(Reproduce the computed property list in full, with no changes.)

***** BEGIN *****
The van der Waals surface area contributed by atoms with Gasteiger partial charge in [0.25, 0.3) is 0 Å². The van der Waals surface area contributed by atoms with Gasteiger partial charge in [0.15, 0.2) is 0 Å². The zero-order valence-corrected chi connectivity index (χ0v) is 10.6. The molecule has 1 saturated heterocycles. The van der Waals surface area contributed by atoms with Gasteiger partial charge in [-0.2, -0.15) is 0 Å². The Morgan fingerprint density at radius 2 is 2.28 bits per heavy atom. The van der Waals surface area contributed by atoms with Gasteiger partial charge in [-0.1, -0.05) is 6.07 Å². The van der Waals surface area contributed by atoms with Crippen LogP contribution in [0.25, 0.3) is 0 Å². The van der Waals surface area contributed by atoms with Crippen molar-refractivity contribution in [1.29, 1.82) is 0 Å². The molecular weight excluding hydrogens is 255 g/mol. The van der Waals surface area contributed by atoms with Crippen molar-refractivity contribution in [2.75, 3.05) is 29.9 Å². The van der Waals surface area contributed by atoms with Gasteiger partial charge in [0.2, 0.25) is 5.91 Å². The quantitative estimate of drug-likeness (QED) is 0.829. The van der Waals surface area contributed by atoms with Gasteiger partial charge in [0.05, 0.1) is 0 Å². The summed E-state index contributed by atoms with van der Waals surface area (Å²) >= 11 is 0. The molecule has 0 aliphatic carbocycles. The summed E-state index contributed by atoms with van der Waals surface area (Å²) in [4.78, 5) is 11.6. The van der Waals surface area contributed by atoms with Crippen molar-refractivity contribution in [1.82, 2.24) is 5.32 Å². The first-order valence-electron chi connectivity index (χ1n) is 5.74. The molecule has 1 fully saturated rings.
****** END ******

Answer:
The van der Waals surface area contributed by atoms with Gasteiger partial charge in [0.25, 0.3) is 0 Å². The van der Waals surface area contributed by atoms with Gasteiger partial charge in [0.15, 0.2) is 0 Å². The zero-order valence-corrected chi connectivity index (χ0v) is 10.6. The molecule has 1 saturated heterocycles. The van der Waals surface area contributed by atoms with Gasteiger partial charge in [-0.2, -0.15) is 0 Å². The Morgan fingerprint density at radius 2 is 2.28 bits per heavy atom. The van der Waals surface area contributed by atoms with Gasteiger partial charge in [-0.1, -0.05) is 6.07 Å². The van der Waals surface area contributed by atoms with Crippen LogP contribution in [0.25, 0.3) is 0 Å². The van der Waals surface area contributed by atoms with Crippen molar-refractivity contribution in [1.29, 1.82) is 0 Å². The molecular weight excluding hydrogens is 255 g/mol. The van der Waals surface area contributed by atoms with Crippen molar-refractivity contribution in [2.75, 3.05) is 29.9 Å². The van der Waals surface area contributed by atoms with Gasteiger partial charge in [0.2, 0.25) is 5.91 Å². The quantitative estimate of drug-likeness (QED) is 0.829. The van der Waals surface area contributed by atoms with Gasteiger partial charge in [0.05, 0.1) is 0 Å². The summed E-state index contributed by atoms with van der Waals surface area (Å²) >= 11 is 0. The molecule has 0 aliphatic carbocycles. The summed E-state index contributed by atoms with van der Waals surface area (Å²) in [4.78, 5) is 11.6. The van der Waals surface area contributed by atoms with Crippen molar-refractivity contribution in [1.82, 2.24) is 5.32 Å². The first-order valence-electron chi connectivity index (χ1n) is 5.74. The molecule has 1 fully saturated rings.